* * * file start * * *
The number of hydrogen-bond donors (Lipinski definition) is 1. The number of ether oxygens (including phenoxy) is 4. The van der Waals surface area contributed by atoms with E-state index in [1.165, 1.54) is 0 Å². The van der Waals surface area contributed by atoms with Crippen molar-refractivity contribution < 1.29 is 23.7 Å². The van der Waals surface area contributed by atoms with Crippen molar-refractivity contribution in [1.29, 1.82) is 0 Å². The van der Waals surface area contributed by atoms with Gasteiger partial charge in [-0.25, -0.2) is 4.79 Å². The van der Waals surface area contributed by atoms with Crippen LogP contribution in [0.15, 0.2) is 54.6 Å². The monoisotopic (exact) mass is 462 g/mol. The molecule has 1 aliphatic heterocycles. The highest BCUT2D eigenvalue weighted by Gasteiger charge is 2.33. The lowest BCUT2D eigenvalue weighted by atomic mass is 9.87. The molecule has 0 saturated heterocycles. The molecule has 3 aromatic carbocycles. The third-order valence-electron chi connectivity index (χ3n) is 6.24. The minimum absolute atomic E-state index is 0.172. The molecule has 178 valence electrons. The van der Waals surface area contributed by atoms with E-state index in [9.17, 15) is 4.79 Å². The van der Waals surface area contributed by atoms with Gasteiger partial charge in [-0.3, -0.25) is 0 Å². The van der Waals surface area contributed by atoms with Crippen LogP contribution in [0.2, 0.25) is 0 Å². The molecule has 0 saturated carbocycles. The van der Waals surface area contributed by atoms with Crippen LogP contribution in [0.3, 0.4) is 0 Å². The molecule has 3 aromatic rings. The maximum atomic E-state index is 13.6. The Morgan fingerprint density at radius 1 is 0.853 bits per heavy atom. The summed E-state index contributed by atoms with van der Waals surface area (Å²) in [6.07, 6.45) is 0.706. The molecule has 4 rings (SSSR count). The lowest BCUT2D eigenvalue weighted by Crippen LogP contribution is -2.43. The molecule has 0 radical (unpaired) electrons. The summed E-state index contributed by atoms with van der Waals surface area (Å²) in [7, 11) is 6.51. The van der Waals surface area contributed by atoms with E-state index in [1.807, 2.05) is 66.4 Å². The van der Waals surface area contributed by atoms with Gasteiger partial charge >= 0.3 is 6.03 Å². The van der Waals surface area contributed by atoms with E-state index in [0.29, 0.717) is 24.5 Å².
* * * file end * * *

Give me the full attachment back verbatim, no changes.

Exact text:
The number of hydrogen-bond donors (Lipinski definition) is 1. The number of ether oxygens (including phenoxy) is 4. The van der Waals surface area contributed by atoms with E-state index in [1.165, 1.54) is 0 Å². The van der Waals surface area contributed by atoms with Crippen molar-refractivity contribution < 1.29 is 23.7 Å². The van der Waals surface area contributed by atoms with Crippen molar-refractivity contribution in [1.29, 1.82) is 0 Å². The van der Waals surface area contributed by atoms with Gasteiger partial charge in [-0.25, -0.2) is 4.79 Å². The van der Waals surface area contributed by atoms with Crippen LogP contribution in [0.15, 0.2) is 54.6 Å². The monoisotopic (exact) mass is 462 g/mol. The molecule has 1 aliphatic heterocycles. The highest BCUT2D eigenvalue weighted by Gasteiger charge is 2.33. The lowest BCUT2D eigenvalue weighted by atomic mass is 9.87. The molecule has 0 saturated heterocycles. The molecule has 3 aromatic carbocycles. The third-order valence-electron chi connectivity index (χ3n) is 6.24. The minimum absolute atomic E-state index is 0.172. The molecule has 178 valence electrons. The van der Waals surface area contributed by atoms with E-state index in [9.17, 15) is 4.79 Å². The van der Waals surface area contributed by atoms with Gasteiger partial charge in [-0.3, -0.25) is 0 Å². The van der Waals surface area contributed by atoms with Crippen LogP contribution in [0.2, 0.25) is 0 Å². The molecule has 0 saturated carbocycles. The van der Waals surface area contributed by atoms with Crippen LogP contribution in [0.3, 0.4) is 0 Å². The molecule has 3 aromatic rings. The maximum atomic E-state index is 13.6. The Morgan fingerprint density at radius 1 is 0.853 bits per heavy atom. The summed E-state index contributed by atoms with van der Waals surface area (Å²) in [6.07, 6.45) is 0.706. The molecule has 4 rings (SSSR count). The lowest BCUT2D eigenvalue weighted by Crippen LogP contribution is -2.43. The molecule has 0 radical (unpaired) electrons. The summed E-state index contributed by atoms with van der Waals surface area (Å²) in [7, 11) is 6.51. The van der Waals surface area contributed by atoms with E-state index in [1.807, 2.05) is 66.4 Å². The van der Waals surface area contributed by atoms with Gasteiger partial charge >= 0.3 is 6.03 Å². The van der Waals surface area contributed by atoms with E-state index in [0.29, 0.717) is 24.5 Å².